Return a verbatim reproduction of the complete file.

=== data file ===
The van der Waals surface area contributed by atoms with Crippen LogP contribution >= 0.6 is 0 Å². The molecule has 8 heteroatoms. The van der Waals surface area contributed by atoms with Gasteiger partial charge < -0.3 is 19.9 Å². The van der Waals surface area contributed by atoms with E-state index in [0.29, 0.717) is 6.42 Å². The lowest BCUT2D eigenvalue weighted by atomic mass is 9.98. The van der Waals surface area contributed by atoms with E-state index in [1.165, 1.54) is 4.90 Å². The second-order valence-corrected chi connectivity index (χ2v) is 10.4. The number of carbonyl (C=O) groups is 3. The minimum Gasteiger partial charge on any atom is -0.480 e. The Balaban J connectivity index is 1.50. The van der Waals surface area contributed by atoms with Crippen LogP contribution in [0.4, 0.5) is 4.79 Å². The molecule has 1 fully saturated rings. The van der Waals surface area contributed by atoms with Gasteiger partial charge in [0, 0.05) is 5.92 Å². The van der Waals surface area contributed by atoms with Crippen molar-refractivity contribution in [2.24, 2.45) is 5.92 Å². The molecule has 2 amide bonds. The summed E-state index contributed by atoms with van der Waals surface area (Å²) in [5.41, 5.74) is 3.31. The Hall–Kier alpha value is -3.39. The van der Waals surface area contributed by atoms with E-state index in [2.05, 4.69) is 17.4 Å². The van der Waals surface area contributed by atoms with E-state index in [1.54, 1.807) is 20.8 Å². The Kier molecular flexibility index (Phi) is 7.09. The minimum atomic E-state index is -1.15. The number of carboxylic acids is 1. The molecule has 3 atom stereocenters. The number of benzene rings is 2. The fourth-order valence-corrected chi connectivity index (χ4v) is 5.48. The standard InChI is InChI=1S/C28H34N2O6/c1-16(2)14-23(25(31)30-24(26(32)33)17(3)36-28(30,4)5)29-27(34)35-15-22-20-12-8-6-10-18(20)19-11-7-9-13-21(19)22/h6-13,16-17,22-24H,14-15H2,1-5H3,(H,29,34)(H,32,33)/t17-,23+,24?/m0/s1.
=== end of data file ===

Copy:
The van der Waals surface area contributed by atoms with Crippen LogP contribution >= 0.6 is 0 Å². The molecule has 8 heteroatoms. The van der Waals surface area contributed by atoms with Gasteiger partial charge < -0.3 is 19.9 Å². The van der Waals surface area contributed by atoms with E-state index in [0.29, 0.717) is 6.42 Å². The lowest BCUT2D eigenvalue weighted by atomic mass is 9.98. The van der Waals surface area contributed by atoms with E-state index in [1.165, 1.54) is 4.90 Å². The second-order valence-corrected chi connectivity index (χ2v) is 10.4. The number of carbonyl (C=O) groups is 3. The minimum Gasteiger partial charge on any atom is -0.480 e. The Balaban J connectivity index is 1.50. The van der Waals surface area contributed by atoms with Crippen LogP contribution in [0.4, 0.5) is 4.79 Å². The molecule has 1 fully saturated rings. The van der Waals surface area contributed by atoms with Gasteiger partial charge in [0, 0.05) is 5.92 Å². The van der Waals surface area contributed by atoms with Crippen molar-refractivity contribution in [2.24, 2.45) is 5.92 Å². The molecule has 2 amide bonds. The summed E-state index contributed by atoms with van der Waals surface area (Å²) in [5.41, 5.74) is 3.31. The Hall–Kier alpha value is -3.39. The van der Waals surface area contributed by atoms with E-state index in [2.05, 4.69) is 17.4 Å². The van der Waals surface area contributed by atoms with E-state index in [1.54, 1.807) is 20.8 Å². The Kier molecular flexibility index (Phi) is 7.09. The minimum atomic E-state index is -1.15. The number of carboxylic acids is 1. The molecule has 3 atom stereocenters. The number of benzene rings is 2. The fourth-order valence-corrected chi connectivity index (χ4v) is 5.48. The standard InChI is InChI=1S/C28H34N2O6/c1-16(2)14-23(25(31)30-24(26(32)33)17(3)36-28(30,4)5)29-27(34)35-15-22-20-12-8-6-10-18(20)19-11-7-9-13-21(19)22/h6-13,16-17,22-24H,14-15H2,1-5H3,(H,29,34)(H,32,33)/t17-,23+,24?/m0/s1.